Sentencing Proportionality in the States
Gregory S. Schneider
Squire Patton Boggs (US) LLP; University of Arizona - James E. Rogers College of Law
December 12, 2011
Arizona Law Review, Vol. 54, 2012, page 241
It seems axiomatic in a “society of laws and not of men” that a sentence ought to be generally proportioned in degree to the underlying criminal offense. Extreme sentences, when they appear disproportionate to the underlying offense, undermine public confidence in the justice system, are ineffectual as deterrents to an angry public who perceive them as unjust, and are not useful in reforming the criminal who can see no fairness in such an extreme sentence. This Note explores the principles and analytical tools several states’ judiciaries have expounded to analyze the proportionality of sentences, and concludes that these states have formulated a coherent and workable system of review that other jurisdictions can take advantage of by either legislative or judicial action.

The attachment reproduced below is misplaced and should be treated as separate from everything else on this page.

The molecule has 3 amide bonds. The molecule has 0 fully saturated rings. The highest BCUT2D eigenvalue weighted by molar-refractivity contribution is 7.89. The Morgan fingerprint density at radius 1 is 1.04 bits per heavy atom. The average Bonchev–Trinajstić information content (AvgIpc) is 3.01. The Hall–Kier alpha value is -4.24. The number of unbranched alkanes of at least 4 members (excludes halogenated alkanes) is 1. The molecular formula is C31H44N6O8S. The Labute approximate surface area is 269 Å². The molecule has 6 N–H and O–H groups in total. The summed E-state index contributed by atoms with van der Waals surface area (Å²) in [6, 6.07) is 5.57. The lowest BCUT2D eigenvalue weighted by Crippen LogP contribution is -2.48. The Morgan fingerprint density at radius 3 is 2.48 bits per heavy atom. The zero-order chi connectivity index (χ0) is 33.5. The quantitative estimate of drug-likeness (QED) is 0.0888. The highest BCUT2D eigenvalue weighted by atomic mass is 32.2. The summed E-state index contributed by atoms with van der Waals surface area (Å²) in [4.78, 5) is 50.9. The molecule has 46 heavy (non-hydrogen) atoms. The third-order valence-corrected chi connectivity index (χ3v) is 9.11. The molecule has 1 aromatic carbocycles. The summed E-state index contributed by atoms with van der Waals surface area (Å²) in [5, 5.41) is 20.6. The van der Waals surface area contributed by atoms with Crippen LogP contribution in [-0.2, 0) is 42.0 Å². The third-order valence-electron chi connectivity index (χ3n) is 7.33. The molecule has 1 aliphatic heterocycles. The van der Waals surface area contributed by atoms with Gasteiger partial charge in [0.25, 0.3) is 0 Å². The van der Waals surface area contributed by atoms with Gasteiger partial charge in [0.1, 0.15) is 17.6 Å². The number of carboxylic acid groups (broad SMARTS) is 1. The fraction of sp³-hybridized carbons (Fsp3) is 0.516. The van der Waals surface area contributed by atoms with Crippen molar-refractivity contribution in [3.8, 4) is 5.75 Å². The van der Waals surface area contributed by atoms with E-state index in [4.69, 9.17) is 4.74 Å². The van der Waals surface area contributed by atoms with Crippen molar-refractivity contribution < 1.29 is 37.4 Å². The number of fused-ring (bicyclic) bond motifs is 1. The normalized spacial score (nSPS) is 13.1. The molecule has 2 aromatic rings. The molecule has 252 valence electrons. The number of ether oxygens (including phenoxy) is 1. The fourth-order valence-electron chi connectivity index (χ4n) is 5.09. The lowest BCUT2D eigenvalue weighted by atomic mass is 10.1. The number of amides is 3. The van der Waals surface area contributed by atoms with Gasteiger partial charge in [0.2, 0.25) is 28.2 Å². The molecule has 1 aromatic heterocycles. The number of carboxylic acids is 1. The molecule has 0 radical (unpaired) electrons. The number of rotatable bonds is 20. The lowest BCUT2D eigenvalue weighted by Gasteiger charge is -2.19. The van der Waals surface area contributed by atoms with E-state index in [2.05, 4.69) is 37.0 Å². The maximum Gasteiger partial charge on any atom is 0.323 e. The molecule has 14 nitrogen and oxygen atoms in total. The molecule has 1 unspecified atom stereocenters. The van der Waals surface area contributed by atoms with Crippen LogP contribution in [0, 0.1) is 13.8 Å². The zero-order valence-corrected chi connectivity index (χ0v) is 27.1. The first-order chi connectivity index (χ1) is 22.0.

Number of Pages in PDF File: 35
Keywords: proportionality, sentencing, sentencing proportionality, proportional sentences, Eighth Amendment, state sentencing, punishment, cruel and unusual punishment
Date posted: December 15, 2011 ; Last revised: March 30, 2012
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